By Chris Carmichael,
Founder and Chief Endurance Officer
As we start September, the bulk of the summer is in the rearview mirror. And while there are athletes who have big events coming up in the next several weeks, many of you are wrapping up your summer season. You have trained long and hard to get here and I hope you achieved your goals and had a ton of fun along the way. Late summer can be a great time to be an athlete and can set you up for a great fall and winter season, but there are some big training mistakes you want to avoid.
If Your Major Goal Is Behind You:
Don’t Take an Extended Break
At least not yet. Putting your bike away for a couple of weeks isn’t a bad thing, but save that for when the days get shorter (after daylight savings time is over) and the weather gets worse. Remember that old saying about making hay while the sun shines? Well, keep riding while the sun is shining and warm!
Don’t Miss the Opportunity to Use the Fitness You’ve Earned
You have tremendous fitness and no pressure from an impending event. Put that fitness to good use by creating an adventure you wouldn’t have the fitness for earlier in the year and couldn’t schedule while diligently preparing for your event.
Take a “Credit Card Bike Tour” – put a single change of clothes and credit card into a hydration pack or on-bike bag and link together 2-3 point-to-point rides into a large loop.
Or find a fall event to set as a short term goal to keep you going, even if you dial back the structure in your training to give yourself a mental break from the focus involved in preparing for your major season goals. I typically reduce the structure of my training in September and October, but I keep riding consistently and with intensity. Some great ways to do this include fast group rides and hunting for PRs or KOM/QOMs on your favorite segments.
Don’t Forget About Next Year
One of the biggest late-summer training mistakes is failing to leverage the promise of next season for motivation. To stay motivated to train in the final four months of the year, have a major goal lined up for next season! Think big, because by starting now you have a lot of time to prepare! But don’t dream about it for too long, go ahead and sign up for an event so you have a commitment on your calendar.
If you have a major goal coming up:
Don’t Lose Focus
It can be difficult to maintain your focus on your goals when many of your training partners are done with theirs. The kids going back to school, the chillier mornings, and the ads for fall fashions don’t help. But you can’t let those things intrude on the progress of your training. You have trained hard to get to this point and faltering now dishonors the work you have already done. Stop focusing on what others are doing (or not doing) and stick to what you committed to.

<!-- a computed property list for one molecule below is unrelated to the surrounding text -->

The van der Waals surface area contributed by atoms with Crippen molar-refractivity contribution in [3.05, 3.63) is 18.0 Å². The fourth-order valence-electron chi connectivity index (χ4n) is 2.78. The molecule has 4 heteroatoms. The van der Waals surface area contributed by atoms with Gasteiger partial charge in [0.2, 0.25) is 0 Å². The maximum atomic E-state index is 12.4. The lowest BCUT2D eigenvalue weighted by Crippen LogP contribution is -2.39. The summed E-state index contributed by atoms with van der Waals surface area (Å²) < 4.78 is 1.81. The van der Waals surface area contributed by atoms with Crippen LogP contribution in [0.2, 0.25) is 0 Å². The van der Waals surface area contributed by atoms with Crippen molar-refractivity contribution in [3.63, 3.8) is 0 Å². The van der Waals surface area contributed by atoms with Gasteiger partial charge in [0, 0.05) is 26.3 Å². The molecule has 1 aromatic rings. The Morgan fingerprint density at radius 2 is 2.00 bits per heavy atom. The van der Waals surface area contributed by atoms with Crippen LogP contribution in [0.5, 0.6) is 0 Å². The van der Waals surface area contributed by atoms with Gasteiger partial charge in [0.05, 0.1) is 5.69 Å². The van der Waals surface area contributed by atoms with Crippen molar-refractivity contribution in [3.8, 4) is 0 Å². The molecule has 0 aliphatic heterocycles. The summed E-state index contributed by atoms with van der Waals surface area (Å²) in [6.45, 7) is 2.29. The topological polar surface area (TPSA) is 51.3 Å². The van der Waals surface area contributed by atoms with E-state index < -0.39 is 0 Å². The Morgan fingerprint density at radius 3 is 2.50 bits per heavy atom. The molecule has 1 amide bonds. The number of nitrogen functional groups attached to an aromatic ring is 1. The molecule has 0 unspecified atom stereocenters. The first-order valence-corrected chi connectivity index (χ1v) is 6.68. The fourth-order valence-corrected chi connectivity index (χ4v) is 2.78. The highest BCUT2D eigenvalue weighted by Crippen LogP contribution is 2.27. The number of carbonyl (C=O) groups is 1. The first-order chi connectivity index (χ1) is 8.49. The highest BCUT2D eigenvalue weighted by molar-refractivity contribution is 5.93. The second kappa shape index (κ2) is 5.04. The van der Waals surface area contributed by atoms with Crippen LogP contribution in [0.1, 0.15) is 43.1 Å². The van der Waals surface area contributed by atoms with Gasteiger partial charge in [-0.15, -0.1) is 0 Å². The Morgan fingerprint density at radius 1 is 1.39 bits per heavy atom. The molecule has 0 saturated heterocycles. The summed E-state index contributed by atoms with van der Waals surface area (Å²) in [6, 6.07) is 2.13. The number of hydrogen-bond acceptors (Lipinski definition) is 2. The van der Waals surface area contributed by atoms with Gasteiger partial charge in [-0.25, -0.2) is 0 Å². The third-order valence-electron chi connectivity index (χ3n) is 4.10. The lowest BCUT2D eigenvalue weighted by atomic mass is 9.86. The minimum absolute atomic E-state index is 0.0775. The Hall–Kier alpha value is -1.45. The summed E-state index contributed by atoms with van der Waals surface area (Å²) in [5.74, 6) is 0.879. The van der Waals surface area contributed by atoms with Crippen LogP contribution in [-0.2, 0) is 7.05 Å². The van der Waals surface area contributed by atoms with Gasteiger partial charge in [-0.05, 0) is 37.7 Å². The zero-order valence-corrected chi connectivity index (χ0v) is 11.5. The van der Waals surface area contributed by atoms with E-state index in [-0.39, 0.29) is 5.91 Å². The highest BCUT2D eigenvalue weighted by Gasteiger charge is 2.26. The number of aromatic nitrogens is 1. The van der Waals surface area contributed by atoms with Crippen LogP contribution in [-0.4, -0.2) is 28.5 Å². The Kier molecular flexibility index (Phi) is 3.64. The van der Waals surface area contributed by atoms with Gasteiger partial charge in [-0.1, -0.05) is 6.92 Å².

Don’t Move to the Middle
During a long season athletes often migrate toward the middle of the training spectrum, meaning all training sessions start to look very similar in terms of workload. Instead of hard efforts and purposeful recovery, the efforts aren’t that hard and the recovery isn’t that easy.
When this happens all training basically goes aerobic and there isn’t enough workload on any other system to actually move your performance forward. You’re treading water while expecting to see the shore get closer. Take a close look at your workouts and your data. If you’re working with a coach have a discussion about the precision of your workouts. If you’re getting out there to do the work, make sure you’re doing that work effectively!
► Free Cycling Training Assessment Quiz
Take our free 2-minute quiz to discover how effective your training is and get recommendations for how you can improve.
Avoid the Race/Recovery Trap
This happens to a lot of athletes at some point in the summer or late summer. There are group rides and training races on weekdays and races and group rides on the weekends. For weeks at a time you can fill your training time with these activities and do next to no actual training.
In some ways this seems like a perfect scenario: you’re getting intensity from races, events, and group rides and resting between them! And it can work great for a while, but only for a limited time. Typically it’s your aerobic system that starts erode out from under you, and that manifests by feeling sluggish, having a higher perceived exertion for efforts that were easier a few weeks ago, and struggling to recover (both during workouts and after).
The aerobic engine that all that high-end power is built on needs a boost. Shift the focus of your training to Tempo intensity and incorporate a 2-week endurance block to shore up your aerobic endurance.
Don’t Throw in the Towel
In my experience, late spring and late summer are the two times when athletes are more likely to bail early on their events. In late spring I think it’s because athletes expected their winter/spring training to go better and figure they can still sign up for another event in the summer.
When athletes bail in late summer I think it is often because the runway from signup to event day has been so long that they are struggling to maintain focus and motivation. There are also family vacations, the beginning of school, and other activities that make the end of summer really busy for many athletes with families.
If you’re thinking your event might not be worth the bother, I would encourage you NOT to throw in the towel. Adjusting your expectations for the event may be appropriate, but don’t strike it from your calendar. It is worth the bother and you’ll feel great about it once you reach that finish line.
► FREE Mini-Course: Learn How to Maximize Your Limited Training Time
Learn step-by-step how to overcome limited training time and get faster. Walk away with a personalized plan to increase your performance.